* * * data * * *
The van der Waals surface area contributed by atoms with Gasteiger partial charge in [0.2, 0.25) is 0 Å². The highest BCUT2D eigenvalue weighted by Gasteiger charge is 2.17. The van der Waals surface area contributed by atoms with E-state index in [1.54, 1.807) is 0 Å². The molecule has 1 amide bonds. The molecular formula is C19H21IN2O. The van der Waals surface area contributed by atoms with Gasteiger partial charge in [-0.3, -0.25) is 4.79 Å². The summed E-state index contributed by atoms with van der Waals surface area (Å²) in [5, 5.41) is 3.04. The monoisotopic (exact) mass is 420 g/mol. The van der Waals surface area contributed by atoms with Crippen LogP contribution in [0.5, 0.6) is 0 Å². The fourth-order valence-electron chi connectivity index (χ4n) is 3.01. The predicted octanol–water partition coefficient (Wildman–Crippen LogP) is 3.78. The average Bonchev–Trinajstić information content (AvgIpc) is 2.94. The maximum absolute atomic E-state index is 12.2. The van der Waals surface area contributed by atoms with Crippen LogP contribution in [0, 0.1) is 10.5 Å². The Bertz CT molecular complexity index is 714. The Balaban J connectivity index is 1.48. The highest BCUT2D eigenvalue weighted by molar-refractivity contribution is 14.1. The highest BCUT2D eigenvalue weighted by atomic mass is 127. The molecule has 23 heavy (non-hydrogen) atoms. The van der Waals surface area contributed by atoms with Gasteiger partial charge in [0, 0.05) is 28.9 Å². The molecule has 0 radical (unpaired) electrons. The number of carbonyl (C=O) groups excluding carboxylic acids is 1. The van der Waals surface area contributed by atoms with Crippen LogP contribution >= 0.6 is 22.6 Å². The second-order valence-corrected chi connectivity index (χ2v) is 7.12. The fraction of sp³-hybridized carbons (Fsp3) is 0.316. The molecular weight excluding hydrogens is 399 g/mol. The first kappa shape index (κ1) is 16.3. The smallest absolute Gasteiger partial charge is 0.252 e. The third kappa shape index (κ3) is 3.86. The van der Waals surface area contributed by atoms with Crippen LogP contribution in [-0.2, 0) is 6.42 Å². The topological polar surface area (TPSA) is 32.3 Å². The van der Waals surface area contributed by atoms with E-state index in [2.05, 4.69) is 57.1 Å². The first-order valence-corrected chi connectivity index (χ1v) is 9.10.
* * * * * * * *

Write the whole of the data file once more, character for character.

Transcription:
The van der Waals surface area contributed by atoms with Gasteiger partial charge in [0.2, 0.25) is 0 Å². The highest BCUT2D eigenvalue weighted by Gasteiger charge is 2.17. The van der Waals surface area contributed by atoms with E-state index in [1.54, 1.807) is 0 Å². The molecule has 1 amide bonds. The molecular formula is C19H21IN2O. The van der Waals surface area contributed by atoms with Gasteiger partial charge in [-0.3, -0.25) is 4.79 Å². The summed E-state index contributed by atoms with van der Waals surface area (Å²) in [5, 5.41) is 3.04. The monoisotopic (exact) mass is 420 g/mol. The van der Waals surface area contributed by atoms with Crippen LogP contribution in [0.5, 0.6) is 0 Å². The fourth-order valence-electron chi connectivity index (χ4n) is 3.01. The predicted octanol–water partition coefficient (Wildman–Crippen LogP) is 3.78. The average Bonchev–Trinajstić information content (AvgIpc) is 2.94. The maximum absolute atomic E-state index is 12.2. The van der Waals surface area contributed by atoms with Crippen LogP contribution in [0, 0.1) is 10.5 Å². The Bertz CT molecular complexity index is 714. The Balaban J connectivity index is 1.48. The highest BCUT2D eigenvalue weighted by molar-refractivity contribution is 14.1. The highest BCUT2D eigenvalue weighted by atomic mass is 127. The molecule has 23 heavy (non-hydrogen) atoms. The van der Waals surface area contributed by atoms with Gasteiger partial charge in [0, 0.05) is 28.9 Å². The molecule has 0 radical (unpaired) electrons. The number of carbonyl (C=O) groups excluding carboxylic acids is 1. The van der Waals surface area contributed by atoms with Crippen LogP contribution >= 0.6 is 22.6 Å². The second-order valence-corrected chi connectivity index (χ2v) is 7.12. The fraction of sp³-hybridized carbons (Fsp3) is 0.316. The molecular weight excluding hydrogens is 399 g/mol. The first kappa shape index (κ1) is 16.3. The smallest absolute Gasteiger partial charge is 0.252 e. The third kappa shape index (κ3) is 3.86. The van der Waals surface area contributed by atoms with Crippen LogP contribution in [-0.2, 0) is 6.42 Å². The topological polar surface area (TPSA) is 32.3 Å². The van der Waals surface area contributed by atoms with E-state index in [2.05, 4.69) is 57.1 Å². The first-order valence-corrected chi connectivity index (χ1v) is 9.10.